Several signaling pathways have been described in the mitochondria-to-nucleus communication observed in response to organelle stress and dysfunction. This mitochondrial stress response can be perceived as an attempt to compensate for the metabolic defect by stimulating several biological processes including mitochondria biogenesis. The transcriptional regulation of mitochondrial biogenesis is mediated by a set of transcription factors such as NRF1 and NRF2/GA-binding protein subunit β-1 (nuclear respiratory factors 1 and 2), cyclicAMP-responsive element binding protein1 (CREB1), steroid hormone receptor ERR1 (ERRα), and PPARG (PPARγ). The activity of these transcription factors is coordinated by members of the PGC-1 co-activator family [16]. The retrograde communication often relies on some of these transcriptional regulators to modulate gene expression to adapt mitochondria function in response to the original cue and promote recovery and function to resolve the stress. We now discuss the signaling pathways that regulate the expression, localization, and activity of these transcription factors. Notably, if the following pathways are usually associated with the regulation of mitochondrial protein abundance, lipid content might also be regulated and controlled by retrograde signaling. As with the absence of mtDNA in HeLa cells, mitochondrial DNA absence sensitive (MIDAS) factor increases mitochondrial mass by regulating the expression of enzymes involved in cardiolipin synthesis [17].
Retrograde communication in response to mitochondrial stress comes from seminal studies from Butow’s group in the budding yeast Saccharomyces cerevisiae depleted of mtDNA [18,19], which showed that electron transport chain (ETC) deficiency leads to the transcription of genes associated with glutamate metabolism (reviewed in [20]). In yeast, there are three retrograde response genes (RTG): Rtg1p and Rtg3p are transcription factors, forming a dimer that translocates from the cytosol to the nucleus to regulate gene expression, while Rtg2p would act/behave as a sensor of mitochondrial stress [21]. Although mammalian orthologs of these proteins have not been found, similar signaling pathways do exist in mammals, as detailed in the next section.

1.1.1. Retrograde Signaling Involving Increased Cytosolic Calcium Concentration

Pioneering works on retrograde signaling in mammalian cells have been described in mtDNA-depleted cells through the pharmacological inhibition of ETC complexes or disruption of the mitochondrial membrane potential and focused on calcium in mouse C2C12 myocytes and human pulmonary carcinoma A549 cells. Avadhani’s group showed that mitochondrial dysfunction associated with membrane depolarization leads to increased cytosolic calcium concentration and triggers nuclear factor of activated T-cells (NF-AT) and activating transcription factor 2 (ATF2) translocation to the nucleus in a calcineurin (Cn)- and Mitogen-activated protein kinase 8 (MAPK8)/JNK1-dependent manner, respectively [11,22]. The list of transcriptional regulators activated by calcium, either by a phosphorylation in a JNK1- or calcium/calmodulin-dependent protein kinase type IV (CaMKIV)-dependent manner, or by a dephosphorylation mediated by calcineurin in response to mitochondrial dysfunction has now expanded and includes the transcription factors CREB1, nuclear factor of κ light polypeptide gene enhancer in B-cells 1 (NF-κB), cellular tumor antigen p53 (p53), myocyte-specific enhancer factor 2A (MEF-2), and co-activators peroxisome proliferator-activated receptor γ coactivator 1-α (PGC-1α) and heterogenous nuclear ribonucleoprotein A2 (hnRNPA2) [13,22,23,24,25]. Altogether, data about calcium-dependent mitochondrial retrograde response represent a good example of functional compensation after organelle stress. Overexpressed nuclear genes include proteins associated with calcium homeostasis, such as calsequestrin and calreticulin, OXPHOS subunits for stabilizing energy production, and chloride intracellular channel protein 4 (Clic 4), which contribute to mitochondrial membrane potential [26,27,28].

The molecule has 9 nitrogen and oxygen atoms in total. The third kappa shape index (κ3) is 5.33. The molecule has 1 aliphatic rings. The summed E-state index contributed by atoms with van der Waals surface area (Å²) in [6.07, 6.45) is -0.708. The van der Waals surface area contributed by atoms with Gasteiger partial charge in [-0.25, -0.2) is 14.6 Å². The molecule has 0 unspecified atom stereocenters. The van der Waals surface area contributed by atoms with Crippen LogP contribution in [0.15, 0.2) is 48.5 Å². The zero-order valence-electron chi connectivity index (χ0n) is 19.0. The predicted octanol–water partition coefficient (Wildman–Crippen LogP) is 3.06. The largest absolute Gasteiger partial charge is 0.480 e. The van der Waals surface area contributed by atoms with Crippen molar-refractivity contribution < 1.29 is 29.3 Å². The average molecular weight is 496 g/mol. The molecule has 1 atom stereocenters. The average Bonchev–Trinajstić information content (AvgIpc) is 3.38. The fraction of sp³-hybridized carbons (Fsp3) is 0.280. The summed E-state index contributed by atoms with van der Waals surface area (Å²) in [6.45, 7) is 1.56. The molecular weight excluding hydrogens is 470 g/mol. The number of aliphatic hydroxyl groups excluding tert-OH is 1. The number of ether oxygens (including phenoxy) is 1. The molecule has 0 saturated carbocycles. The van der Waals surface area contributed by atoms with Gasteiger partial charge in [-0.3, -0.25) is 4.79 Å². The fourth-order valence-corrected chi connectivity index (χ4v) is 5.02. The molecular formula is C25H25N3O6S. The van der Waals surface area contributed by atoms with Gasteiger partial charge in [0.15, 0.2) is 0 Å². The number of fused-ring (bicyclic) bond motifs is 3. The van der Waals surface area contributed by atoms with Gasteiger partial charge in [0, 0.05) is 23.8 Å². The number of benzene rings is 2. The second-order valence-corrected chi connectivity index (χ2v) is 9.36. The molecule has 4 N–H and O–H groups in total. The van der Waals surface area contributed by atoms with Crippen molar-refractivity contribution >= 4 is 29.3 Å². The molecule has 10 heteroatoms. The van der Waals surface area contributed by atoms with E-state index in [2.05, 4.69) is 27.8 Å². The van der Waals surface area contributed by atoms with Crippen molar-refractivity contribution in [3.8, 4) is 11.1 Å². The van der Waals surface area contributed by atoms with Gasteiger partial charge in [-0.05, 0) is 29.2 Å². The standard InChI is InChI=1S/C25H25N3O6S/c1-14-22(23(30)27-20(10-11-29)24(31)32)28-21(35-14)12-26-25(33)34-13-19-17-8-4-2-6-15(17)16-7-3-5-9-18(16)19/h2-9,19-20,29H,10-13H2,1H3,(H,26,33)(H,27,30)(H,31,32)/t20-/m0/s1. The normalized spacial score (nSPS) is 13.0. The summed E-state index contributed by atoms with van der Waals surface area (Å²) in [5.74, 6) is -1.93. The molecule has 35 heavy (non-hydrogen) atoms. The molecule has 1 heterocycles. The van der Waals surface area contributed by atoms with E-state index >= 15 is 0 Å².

1.1.2. Retrograde Response Associated with ROS Production and Signaling

Reactive oxygen species (ROS) are by-products of ETC complexes, and while they represent important physiological second messengers, their excessive production can lead to protein, lipid, and DNA damages and, ultimately, cell death. When antioxidant defenses are overwhelmed, a transcriptional program regulated by the NRF2/GA-binding protein subunit β-1 is initiated [29]. Indeed, excessive production of ROS triggers the stabilization and translocation of the factor to the nucleus, where the transcription of target genes containing an antioxidant-response element (ARE) in their promoter is increased, including NRF1, which regulates mitochondrial gene expression [29,30]. It has also been suggested that NRF1 might be directly regulated by redox signaling in phosphatidylinositol 3-kinase (PI3K) and RAC-α serine/threonine-protein kinase/Akt-dependent manners to regulate mtDNA transcription and replication by increasing mitochondrial transcription factor A (TFAM) protein expression [31]. PGC-1α is also activated by AMP-activated protein kinase (AMPK) in response to mitochondrial ROS to promote organelle biogenesis [32]. As for calcium, ROS have been the focus of numerous studies on retrograde communication, and additional transcription factors, such as NF-κB, p53, and AP-1, are activated by oxidants [33,34,35]. Surprisingly, while several studies have demonstrated enhanced biogenesis in response to mitochondrial stress [33,36,37,38], recent biological analysis of retrograde signaling by Chae and collaborators demonstrated the role of ROS in the down-regulation of OXPHOS enzymes [39]. These authors reported that, among the 72 transcription factors, for which activity was modified in response to mtDNA mutation, the abundance of RXRα Retinoic acid receptor RXR α) decreased after ROS-dependent JNK1 activation. As a direct consequence, the interaction between RXRα and PGC-1α was reduced, which attenuated the expression of gene encoding of OXPHOS enzymes as well as mitochondrial ribosomal proteins—two phenomena that further exacerbate mitochondrial dysfunction [39].